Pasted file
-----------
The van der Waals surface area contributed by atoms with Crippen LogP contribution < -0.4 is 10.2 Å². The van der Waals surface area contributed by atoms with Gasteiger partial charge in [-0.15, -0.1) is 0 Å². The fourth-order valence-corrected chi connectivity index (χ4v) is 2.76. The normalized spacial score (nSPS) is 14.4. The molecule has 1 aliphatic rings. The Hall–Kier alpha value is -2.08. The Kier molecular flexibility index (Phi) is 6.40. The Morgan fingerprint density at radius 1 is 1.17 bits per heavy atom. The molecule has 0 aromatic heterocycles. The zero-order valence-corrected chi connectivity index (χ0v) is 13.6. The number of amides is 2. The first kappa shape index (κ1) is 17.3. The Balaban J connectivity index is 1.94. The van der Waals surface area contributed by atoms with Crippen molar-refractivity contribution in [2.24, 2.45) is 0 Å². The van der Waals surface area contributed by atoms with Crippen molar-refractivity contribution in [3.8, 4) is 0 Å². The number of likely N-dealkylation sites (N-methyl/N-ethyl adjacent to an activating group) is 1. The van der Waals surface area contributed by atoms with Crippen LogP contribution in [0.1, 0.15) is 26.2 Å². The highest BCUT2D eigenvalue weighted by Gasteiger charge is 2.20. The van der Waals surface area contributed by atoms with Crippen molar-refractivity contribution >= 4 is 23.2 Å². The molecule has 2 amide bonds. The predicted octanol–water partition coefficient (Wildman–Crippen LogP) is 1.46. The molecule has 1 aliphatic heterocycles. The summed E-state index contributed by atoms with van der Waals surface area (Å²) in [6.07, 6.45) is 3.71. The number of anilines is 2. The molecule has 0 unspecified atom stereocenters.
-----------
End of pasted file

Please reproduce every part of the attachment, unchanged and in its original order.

The van der Waals surface area contributed by atoms with Crippen LogP contribution < -0.4 is 10.2 Å². The van der Waals surface area contributed by atoms with Gasteiger partial charge in [-0.15, -0.1) is 0 Å². The fourth-order valence-corrected chi connectivity index (χ4v) is 2.76. The normalized spacial score (nSPS) is 14.4. The molecule has 1 aliphatic rings. The Hall–Kier alpha value is -2.08. The Kier molecular flexibility index (Phi) is 6.40. The Morgan fingerprint density at radius 1 is 1.17 bits per heavy atom. The molecule has 0 aromatic heterocycles. The zero-order valence-corrected chi connectivity index (χ0v) is 13.6. The number of amides is 2. The first kappa shape index (κ1) is 17.3. The Balaban J connectivity index is 1.94. The van der Waals surface area contributed by atoms with Crippen molar-refractivity contribution in [2.24, 2.45) is 0 Å². The van der Waals surface area contributed by atoms with Crippen molar-refractivity contribution in [3.8, 4) is 0 Å². The number of likely N-dealkylation sites (N-methyl/N-ethyl adjacent to an activating group) is 1. The van der Waals surface area contributed by atoms with Crippen LogP contribution in [0.1, 0.15) is 26.2 Å². The highest BCUT2D eigenvalue weighted by Gasteiger charge is 2.20. The van der Waals surface area contributed by atoms with Crippen molar-refractivity contribution >= 4 is 23.2 Å². The molecule has 2 amide bonds. The predicted octanol–water partition coefficient (Wildman–Crippen LogP) is 1.46. The molecule has 1 aliphatic heterocycles. The summed E-state index contributed by atoms with van der Waals surface area (Å²) in [6.07, 6.45) is 3.71. The number of anilines is 2. The molecule has 0 unspecified atom stereocenters.